We enter again and on the right is the room where I saw the light for the first time. The environment is quite well lit, not too big, unfurnished, with a window without curtains. While I flash casual smiles, I hide the emotion that makes my heart beat fast and the blood rush in my veins. I manage to wipe away a furtive tear in time. On the morning of January 4, 1945, after a little less than three hours of labor pains, relatives and friends gathered in the adjoining parlor heard my first cries. Anita and Bruna had a lot of work to do, because they had to provide and calm their grandparents, uncles and friends. Eugenia came out of the room and loudly declared: “He is a pretty boy, everything went well”!
Congratulations and congratulations from the relatives: Giuseppe became an heir! Immediate telegram to the municipality of Castellaneta to confirm the birth of Aldo Renato. Two months later I was baptized and the godfather was Piero Rovigati, the delegated administrator of AIPA and a close friend of the family. It was an almost secret ceremony, because the government was threatening war against the Italians and the surrounding atmosphere was decidedly oppressive.
A few days after the baptism, two inspectors from Enver’s government came to the bank and asked for the director and the cashier. They wanted to verify the account books. Father took them what they wanted. Both of them took a careless look, flipped quickly through the pages, confiscated everything they brought and left without even saying hello.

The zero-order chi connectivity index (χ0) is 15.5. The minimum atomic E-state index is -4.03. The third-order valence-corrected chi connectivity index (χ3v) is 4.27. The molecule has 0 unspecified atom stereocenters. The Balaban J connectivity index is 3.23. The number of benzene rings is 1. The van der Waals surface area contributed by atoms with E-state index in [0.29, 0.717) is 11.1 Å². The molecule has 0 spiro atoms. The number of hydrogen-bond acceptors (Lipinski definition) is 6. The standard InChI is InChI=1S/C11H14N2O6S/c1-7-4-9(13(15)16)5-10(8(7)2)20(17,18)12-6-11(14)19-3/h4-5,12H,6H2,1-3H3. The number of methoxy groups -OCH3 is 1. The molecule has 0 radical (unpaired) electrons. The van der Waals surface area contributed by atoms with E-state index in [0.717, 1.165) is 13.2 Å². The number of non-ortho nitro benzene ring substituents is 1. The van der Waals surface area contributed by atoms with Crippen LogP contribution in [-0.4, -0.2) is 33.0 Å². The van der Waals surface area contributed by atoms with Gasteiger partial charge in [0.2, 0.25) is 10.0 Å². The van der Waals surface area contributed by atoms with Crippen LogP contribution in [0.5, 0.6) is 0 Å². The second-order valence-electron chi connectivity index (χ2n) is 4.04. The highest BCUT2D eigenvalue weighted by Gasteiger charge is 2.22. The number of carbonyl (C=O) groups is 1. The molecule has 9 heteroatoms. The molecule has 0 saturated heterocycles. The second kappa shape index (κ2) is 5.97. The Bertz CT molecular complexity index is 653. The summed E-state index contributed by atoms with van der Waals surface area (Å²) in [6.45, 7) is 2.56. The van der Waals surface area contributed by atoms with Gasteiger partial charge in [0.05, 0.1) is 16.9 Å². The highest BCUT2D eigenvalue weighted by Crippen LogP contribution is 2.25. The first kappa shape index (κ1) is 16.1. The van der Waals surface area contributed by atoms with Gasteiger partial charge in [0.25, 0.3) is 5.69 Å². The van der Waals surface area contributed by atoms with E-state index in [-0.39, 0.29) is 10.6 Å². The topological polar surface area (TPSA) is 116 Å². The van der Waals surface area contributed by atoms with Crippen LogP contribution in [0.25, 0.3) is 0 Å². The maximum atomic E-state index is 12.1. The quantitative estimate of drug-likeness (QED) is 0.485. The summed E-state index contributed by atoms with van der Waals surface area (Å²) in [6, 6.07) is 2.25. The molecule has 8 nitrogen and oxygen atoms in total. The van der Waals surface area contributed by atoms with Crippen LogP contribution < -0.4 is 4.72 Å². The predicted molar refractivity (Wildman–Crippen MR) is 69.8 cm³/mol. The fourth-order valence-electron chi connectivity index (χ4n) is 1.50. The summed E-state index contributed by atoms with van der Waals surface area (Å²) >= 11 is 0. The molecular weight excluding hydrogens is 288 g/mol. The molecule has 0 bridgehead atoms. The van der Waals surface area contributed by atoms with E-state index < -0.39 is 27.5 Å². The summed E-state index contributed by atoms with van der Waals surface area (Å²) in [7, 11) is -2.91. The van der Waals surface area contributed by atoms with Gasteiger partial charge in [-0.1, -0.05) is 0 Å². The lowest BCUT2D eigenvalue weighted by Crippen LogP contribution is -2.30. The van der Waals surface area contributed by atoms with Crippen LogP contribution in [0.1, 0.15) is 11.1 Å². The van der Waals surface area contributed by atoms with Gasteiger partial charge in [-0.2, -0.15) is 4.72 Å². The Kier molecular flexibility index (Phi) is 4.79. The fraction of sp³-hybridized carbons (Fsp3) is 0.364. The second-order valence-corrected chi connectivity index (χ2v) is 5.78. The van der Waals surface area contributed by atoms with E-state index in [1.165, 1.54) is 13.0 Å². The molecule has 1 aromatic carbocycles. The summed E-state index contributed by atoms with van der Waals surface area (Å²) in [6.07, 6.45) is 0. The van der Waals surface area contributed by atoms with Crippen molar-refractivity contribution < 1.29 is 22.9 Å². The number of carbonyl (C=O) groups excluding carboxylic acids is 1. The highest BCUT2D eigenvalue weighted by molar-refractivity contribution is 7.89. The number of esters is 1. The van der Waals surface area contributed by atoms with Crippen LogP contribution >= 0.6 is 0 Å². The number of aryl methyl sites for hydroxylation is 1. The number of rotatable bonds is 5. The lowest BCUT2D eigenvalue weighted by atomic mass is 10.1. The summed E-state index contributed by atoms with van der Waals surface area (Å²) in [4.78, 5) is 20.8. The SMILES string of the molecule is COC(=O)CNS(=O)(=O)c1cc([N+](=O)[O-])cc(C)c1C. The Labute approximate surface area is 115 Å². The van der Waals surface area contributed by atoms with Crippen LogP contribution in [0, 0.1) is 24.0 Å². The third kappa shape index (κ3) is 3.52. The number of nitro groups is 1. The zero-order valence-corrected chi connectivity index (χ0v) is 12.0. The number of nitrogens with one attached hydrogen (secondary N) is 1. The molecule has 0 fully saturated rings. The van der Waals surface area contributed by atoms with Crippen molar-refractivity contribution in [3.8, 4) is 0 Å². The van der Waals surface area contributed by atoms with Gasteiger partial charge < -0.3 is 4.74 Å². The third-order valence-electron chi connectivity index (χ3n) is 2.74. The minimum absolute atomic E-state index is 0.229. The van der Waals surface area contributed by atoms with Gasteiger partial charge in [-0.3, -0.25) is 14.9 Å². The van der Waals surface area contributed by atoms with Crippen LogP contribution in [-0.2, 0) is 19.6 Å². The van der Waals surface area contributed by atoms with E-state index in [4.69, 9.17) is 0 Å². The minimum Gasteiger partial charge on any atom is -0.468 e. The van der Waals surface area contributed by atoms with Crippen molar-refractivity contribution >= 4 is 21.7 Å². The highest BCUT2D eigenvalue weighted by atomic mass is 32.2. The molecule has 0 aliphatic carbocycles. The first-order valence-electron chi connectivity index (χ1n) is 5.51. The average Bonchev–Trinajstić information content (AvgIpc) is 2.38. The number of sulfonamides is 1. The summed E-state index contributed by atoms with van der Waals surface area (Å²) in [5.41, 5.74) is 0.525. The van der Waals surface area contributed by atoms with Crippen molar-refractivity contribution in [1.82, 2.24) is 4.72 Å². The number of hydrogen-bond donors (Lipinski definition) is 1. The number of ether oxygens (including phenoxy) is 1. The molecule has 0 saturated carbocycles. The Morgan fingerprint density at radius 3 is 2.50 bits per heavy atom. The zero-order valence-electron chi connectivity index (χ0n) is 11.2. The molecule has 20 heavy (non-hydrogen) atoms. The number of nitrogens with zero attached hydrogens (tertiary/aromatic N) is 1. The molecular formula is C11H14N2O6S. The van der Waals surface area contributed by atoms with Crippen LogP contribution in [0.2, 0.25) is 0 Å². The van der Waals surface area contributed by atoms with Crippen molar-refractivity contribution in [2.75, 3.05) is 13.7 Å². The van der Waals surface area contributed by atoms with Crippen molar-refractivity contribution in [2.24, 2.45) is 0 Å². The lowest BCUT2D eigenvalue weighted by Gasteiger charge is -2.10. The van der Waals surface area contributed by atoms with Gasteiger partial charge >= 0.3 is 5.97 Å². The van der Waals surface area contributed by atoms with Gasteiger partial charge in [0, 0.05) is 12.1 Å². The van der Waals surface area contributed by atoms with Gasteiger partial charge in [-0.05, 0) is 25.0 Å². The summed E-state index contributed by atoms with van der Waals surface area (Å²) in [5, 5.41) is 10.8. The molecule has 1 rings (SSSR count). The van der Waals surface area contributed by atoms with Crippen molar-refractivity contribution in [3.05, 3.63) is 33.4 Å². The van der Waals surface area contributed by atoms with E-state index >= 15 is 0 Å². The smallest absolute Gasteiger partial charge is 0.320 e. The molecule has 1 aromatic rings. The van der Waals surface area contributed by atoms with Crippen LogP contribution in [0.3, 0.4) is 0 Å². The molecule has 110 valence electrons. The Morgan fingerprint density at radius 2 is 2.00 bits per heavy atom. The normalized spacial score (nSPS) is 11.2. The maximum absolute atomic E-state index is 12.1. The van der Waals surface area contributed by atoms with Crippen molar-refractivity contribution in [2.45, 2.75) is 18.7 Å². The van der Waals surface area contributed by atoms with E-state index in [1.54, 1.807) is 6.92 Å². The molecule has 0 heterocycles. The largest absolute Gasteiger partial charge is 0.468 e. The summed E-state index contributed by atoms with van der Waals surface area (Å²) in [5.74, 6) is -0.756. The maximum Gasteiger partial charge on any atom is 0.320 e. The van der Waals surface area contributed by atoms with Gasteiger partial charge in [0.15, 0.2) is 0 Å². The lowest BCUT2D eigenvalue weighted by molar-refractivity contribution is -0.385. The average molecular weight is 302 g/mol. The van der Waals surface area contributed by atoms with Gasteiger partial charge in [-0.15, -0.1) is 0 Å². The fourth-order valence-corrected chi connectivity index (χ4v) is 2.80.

It was clear that the Italians, although apparently free, were actually prisoners of Enver’s government. And it didn’t take long when, at the end of March 1945, the Albanian police of the National Liberation Movement appeared at the bank with an arrest warrant for the director and cashier, countersigned by Hoxha. The charge was extortion of the property of the Albanian people. Both were taken to the nearest jail. After that, the regime organized a staged trial in which the only witnesses were precisely the officials dictated by Enver Hoxha. The trial, held behind closed doors, lasted almost a month, practically without like-minded defense lawyers: those of the office had only the role of mundane figurants. And those witnesses, Alkani and Balishi, failed to be efficient and managed to shake the body of the accusation. However, Balishi, against any evidence, openly accused the bank of embezzling the money.
From a statement by Enver, years later:
“After the capitulation of Fascist Italy in September 1943, the Nazi army took the Albanian gold deposited at the Bank of Italy in Rome. The representatives of the Foreign Ministry of Germany and those of the Albanian government reached, by means of a protocol signed in the spring of 1944, the recognition of this amount of gold by the Albanian state. As if this was not enough, in October 1944 the commander of the Hitlerite troops in Tirana took the gold that was left in the National Bank of Albania, declaring that he would deposit it in the branch of this bank in Shkodër…!